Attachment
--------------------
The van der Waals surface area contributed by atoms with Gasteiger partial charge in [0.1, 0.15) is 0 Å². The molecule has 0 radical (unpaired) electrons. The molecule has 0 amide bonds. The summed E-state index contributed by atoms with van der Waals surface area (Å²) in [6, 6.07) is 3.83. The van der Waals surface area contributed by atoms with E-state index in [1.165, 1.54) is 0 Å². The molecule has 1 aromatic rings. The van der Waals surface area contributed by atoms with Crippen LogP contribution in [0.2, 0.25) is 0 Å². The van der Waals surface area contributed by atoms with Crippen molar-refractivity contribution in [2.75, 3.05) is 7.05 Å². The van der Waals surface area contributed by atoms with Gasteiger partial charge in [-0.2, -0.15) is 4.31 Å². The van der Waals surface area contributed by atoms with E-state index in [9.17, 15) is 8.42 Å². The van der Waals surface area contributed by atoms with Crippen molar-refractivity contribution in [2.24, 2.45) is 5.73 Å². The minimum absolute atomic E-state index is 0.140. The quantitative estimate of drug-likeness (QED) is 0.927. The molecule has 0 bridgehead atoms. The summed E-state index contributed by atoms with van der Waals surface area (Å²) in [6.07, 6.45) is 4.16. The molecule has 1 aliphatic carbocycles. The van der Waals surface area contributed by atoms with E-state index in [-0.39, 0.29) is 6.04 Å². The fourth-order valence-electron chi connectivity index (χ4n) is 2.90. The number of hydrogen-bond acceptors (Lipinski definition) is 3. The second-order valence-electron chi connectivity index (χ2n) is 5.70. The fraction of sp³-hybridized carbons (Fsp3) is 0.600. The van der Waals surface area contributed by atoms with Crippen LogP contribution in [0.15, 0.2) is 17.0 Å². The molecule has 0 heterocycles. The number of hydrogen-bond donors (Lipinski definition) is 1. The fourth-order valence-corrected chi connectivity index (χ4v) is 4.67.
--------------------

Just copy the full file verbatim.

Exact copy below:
The van der Waals surface area contributed by atoms with Gasteiger partial charge in [0.1, 0.15) is 0 Å². The molecule has 0 radical (unpaired) electrons. The molecule has 0 amide bonds. The summed E-state index contributed by atoms with van der Waals surface area (Å²) in [6, 6.07) is 3.83. The van der Waals surface area contributed by atoms with E-state index in [1.165, 1.54) is 0 Å². The molecule has 1 aromatic rings. The van der Waals surface area contributed by atoms with Crippen LogP contribution in [0.2, 0.25) is 0 Å². The van der Waals surface area contributed by atoms with Crippen molar-refractivity contribution in [2.75, 3.05) is 7.05 Å². The van der Waals surface area contributed by atoms with Gasteiger partial charge in [-0.2, -0.15) is 4.31 Å². The van der Waals surface area contributed by atoms with E-state index in [9.17, 15) is 8.42 Å². The van der Waals surface area contributed by atoms with Crippen molar-refractivity contribution in [2.24, 2.45) is 5.73 Å². The minimum absolute atomic E-state index is 0.140. The quantitative estimate of drug-likeness (QED) is 0.927. The molecule has 0 bridgehead atoms. The summed E-state index contributed by atoms with van der Waals surface area (Å²) in [6.07, 6.45) is 4.16. The molecule has 1 aliphatic carbocycles. The van der Waals surface area contributed by atoms with E-state index in [-0.39, 0.29) is 6.04 Å². The fourth-order valence-electron chi connectivity index (χ4n) is 2.90. The number of hydrogen-bond acceptors (Lipinski definition) is 3. The second-order valence-electron chi connectivity index (χ2n) is 5.70. The fraction of sp³-hybridized carbons (Fsp3) is 0.600. The van der Waals surface area contributed by atoms with Crippen LogP contribution in [0.15, 0.2) is 17.0 Å². The molecule has 0 heterocycles. The number of hydrogen-bond donors (Lipinski definition) is 1. The fourth-order valence-corrected chi connectivity index (χ4v) is 4.67.